February 20, 2013
A new computer now operating at University College London mimics the randomness found in nature and can instantly recover from crashes by repairing its own corrupted data. Such a machine could be instrumental in keeping mission-critical systems working at all times in the face of technological breakdowns. For example, it could allow drones to reprogram themselves in the face of combat damage.
It could also help in building realistic models of the human brain. “Everyday computers are ill suited to modeling natural processes such as how neurons work or how bees swarm. This is because they plod along sequentially, executing one instruction at a time,” writes New Scientist.
“Nature isn’t like that,” said UCL computer scientist Peter Bentley. “Its processes are distributed, decentralized and probabilistic. And they are fault tolerant, able to heal themselves. A computer should be able to do that.”
New Scientist describes why today’s computers are not a great fit for advancements in modeling. “Today’s computers work steadily through a list of instructions: one is fetched from the memory and executed, then the result of the computation is stashed in memory. That is then repeated – all under the control of a sequential timer called a program counter. While the method is great for number-crunching, it doesn’t lend itself to simultaneous operations.”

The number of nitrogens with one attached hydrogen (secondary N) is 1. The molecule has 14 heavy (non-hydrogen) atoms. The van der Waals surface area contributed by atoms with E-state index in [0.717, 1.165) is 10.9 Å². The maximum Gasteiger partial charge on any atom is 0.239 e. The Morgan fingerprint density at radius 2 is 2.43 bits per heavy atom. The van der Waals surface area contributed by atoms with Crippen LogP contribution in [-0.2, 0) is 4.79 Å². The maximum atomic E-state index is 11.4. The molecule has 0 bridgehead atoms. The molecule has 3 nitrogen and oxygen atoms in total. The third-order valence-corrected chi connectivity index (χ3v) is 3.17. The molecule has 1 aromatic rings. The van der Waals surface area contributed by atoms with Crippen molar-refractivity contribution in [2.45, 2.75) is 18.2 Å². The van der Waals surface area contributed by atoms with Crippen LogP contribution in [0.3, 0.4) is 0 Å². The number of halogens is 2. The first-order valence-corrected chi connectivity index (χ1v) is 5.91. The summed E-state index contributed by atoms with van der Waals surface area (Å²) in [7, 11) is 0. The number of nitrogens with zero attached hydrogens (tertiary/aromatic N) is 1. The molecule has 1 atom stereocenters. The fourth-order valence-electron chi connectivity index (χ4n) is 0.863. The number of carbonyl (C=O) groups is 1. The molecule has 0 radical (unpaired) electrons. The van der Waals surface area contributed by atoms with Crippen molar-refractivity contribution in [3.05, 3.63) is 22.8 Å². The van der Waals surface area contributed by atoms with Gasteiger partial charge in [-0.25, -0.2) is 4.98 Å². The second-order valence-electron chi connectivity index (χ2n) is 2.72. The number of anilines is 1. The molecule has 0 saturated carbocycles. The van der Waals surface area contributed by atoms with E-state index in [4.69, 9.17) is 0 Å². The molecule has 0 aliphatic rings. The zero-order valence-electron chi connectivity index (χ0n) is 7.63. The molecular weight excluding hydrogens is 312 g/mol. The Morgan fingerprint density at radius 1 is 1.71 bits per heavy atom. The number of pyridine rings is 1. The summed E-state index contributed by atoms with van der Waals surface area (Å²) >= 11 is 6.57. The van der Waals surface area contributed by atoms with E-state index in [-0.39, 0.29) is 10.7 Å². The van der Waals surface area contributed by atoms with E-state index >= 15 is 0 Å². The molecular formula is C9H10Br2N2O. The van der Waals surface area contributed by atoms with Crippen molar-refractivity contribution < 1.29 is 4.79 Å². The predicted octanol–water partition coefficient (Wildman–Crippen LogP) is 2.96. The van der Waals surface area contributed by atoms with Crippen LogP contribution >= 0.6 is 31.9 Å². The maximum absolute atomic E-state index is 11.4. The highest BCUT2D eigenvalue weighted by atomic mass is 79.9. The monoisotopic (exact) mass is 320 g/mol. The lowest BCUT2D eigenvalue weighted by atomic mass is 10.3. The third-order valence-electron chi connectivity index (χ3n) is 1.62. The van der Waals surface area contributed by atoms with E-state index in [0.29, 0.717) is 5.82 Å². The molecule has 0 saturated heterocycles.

For this new computer now operating at UCL, Bentley and UCL’s Christos Sakellariou “have created a computer in which data is married up with instructions on what to do with it. For example, it links the temperature outside with what to do if it’s too hot. It then divides the results up into pools of digital entities called ‘systems,’” according to the article.
Bentley further explained how the systems work together. “Each system has a memory containing context-sensitive data that means it can only interact with other, similar systems. Rather than using a program counter, the systems are executed at times chosen by a pseudorandom number generator, designed to mimic nature’s randomness. The systems carry out their instructions simultaneously, with no one system taking precedence over the others, says Bentley.”